Ben Lofthouse, Head of Global Equity Income, and Jane Shoemake, Investment Director at Janus Henderson Investors assess the outlook for global dividends given the wide-reaching implications from the COVID-19 pandemic.
COVID-19 has resulted in a demand and supply shock to the global economy with dramatic implications for gross domestic product growth, corporate profits and dividends.
The government lockdowns implemented around the world have severely impacted among others, the leisure, tourism, airline, retail and construction sectors and businesses of all sizes have had to quickly adapt to the fast-changing environment and a sudden loss of revenue.
Given the pressures on revenues, cash flow and profits, a number of companies have already announced that they will be suspending dividend payments this year and we expect more to follow.
We have seen a significant number of cuts in the UK and Europe ex-UK, two of the higher dividend yielding regions of the world, while lower yielding regions such as the US and Japan, alongside Asia, have been relatively unaffected so far.
The US accounts for approximately 40%1 of all dividends paid globally so the forthcoming US reporting season will be an important indicator of the impact of the crisis on the quarterly US dividend payment cycle.
Based on previous findings from the Janus Henderson Global Dividend Index (JHGDI)2, a study into global dividend trends, around 60% of global dividend-paying companies are cyclically exposed to the strength of the economy and dividends paid by these types of companies will be under pressure.
However, around 40% of companies globally are likely to be more defensively positioned and as a result their dividends should be more resilient despite the challenging environment. This includes sectors such as utilities, consumer staples, communication services, technology and healthcare.
During the Global Financial Crisis (GFC) global dividends fell by almost 30%2 from peak to trough with earnings down around 60%3.
This happened over a 15-18 month period, whereas the current crisis has evolved in just three months from when the first case was reported in China at the end of 2019. We believe that consensus corporate earnings forecasts and dividend expectations globally remain too high and will be subject to significant downgrades in coming weeks. Dividend cuts or suspensions are likely to continue as companies look to conserve cash in an attempt to survive.
In Europe, annual general meeting (AGM) delays alongside regulatory, political and societal considerations, have resulted in unprecedented pressure on dividend payments.
In recent days there have been several instances where companies have suspended dividends, even though they have strong balance sheets and sufficient cash to pay.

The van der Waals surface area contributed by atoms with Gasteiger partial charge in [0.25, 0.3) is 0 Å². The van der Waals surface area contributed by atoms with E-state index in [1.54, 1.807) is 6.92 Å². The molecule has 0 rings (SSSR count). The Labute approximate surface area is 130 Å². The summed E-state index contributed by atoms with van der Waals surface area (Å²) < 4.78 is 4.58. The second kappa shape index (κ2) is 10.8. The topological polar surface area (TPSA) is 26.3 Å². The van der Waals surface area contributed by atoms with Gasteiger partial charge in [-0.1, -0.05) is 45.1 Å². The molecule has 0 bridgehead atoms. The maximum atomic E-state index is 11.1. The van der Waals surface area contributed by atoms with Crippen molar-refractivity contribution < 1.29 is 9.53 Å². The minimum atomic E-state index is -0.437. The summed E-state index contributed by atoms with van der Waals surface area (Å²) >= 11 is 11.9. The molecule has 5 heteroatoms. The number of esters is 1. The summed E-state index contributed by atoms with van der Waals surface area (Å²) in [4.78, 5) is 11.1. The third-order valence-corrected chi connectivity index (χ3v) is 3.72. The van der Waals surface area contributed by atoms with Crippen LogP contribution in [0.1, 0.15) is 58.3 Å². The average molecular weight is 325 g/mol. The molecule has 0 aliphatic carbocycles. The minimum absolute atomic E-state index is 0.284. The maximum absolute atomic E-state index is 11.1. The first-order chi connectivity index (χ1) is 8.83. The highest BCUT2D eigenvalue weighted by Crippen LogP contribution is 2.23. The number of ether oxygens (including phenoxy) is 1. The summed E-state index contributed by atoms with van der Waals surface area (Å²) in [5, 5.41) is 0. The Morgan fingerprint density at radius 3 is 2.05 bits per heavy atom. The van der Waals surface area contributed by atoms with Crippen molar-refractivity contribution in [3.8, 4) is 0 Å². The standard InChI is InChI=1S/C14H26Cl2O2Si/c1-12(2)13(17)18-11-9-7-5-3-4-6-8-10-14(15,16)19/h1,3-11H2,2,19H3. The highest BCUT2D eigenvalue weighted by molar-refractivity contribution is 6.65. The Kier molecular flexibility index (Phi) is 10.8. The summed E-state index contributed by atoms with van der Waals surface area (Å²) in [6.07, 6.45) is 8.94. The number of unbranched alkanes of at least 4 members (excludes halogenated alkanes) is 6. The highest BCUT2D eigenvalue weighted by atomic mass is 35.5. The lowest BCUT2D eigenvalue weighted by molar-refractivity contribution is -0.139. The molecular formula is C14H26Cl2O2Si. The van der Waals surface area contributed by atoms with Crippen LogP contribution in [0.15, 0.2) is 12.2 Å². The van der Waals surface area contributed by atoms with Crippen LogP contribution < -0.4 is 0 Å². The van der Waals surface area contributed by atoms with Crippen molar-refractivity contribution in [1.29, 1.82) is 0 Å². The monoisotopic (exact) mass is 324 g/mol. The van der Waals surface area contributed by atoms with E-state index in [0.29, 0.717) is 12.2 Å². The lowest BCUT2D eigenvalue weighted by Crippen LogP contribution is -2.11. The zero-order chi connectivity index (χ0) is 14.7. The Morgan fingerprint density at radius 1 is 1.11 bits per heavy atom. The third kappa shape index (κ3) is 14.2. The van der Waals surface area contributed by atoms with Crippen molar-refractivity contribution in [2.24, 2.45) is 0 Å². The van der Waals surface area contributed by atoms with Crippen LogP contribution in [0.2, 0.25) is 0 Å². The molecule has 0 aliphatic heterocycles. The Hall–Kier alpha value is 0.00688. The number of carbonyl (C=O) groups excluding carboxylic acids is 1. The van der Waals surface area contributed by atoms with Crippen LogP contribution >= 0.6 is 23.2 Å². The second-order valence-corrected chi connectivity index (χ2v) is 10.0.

This highlights the social and political considerations that boards and senior management currently face.
It could be hard for companies in some parts of the world and some sectors to justify paying dividends to shareholders while also accessing government-backed business loans or employee payment schemes.
The key question will be how quickly these companies can return to paying dividends once the crisis has subsided.
There has been an enormous amount of stimulus applied around the world at a much earlier stage in this crisis than in the GFC, and in some cases companies have cut their dividends out of prudence and political consideration rather than necessity.
It remains difficult to accurately forecast the likely scale of dividend cuts globally in 2020 given the highly fluid and developing situation. Looking further ahead, we could see dividend payments from a number of sectors resume in 2021 (albeit from a lower base level), provided the growth in virus cases looks to be peaking, the current government-enforced lockdowns end and the global economy starts to function and recover. Looking further ahead, we could see dividend payments from a number of sectors resume in 2021 (albeit from a lower base level) provided the growth in virus cases looks to be peaking, the current government enforced lockdowns end and the global economy starts to function and recover.
Given the current environment, we believe that it is more important than ever for income investors to be diversified both geographically and by sector while remaining focused on assessing a company’s free cash flow and its ability to pay its dividend. Given recent stock price falls, there are now some high yields on offer, but in a number of cases these yields look unrealistic with the market already discounting a dividend cut. It will therefore be critical for investors to avoid these value traps, and we think an active approach to stock selection will be key.
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1 Janus Henderson Global Dividend Index, Edition 25, February 2020
2 Refinitiv Data stream, based on annualised MSCI World dividend growth data, 3 April 2020
3 Citi Research, 18 March 2020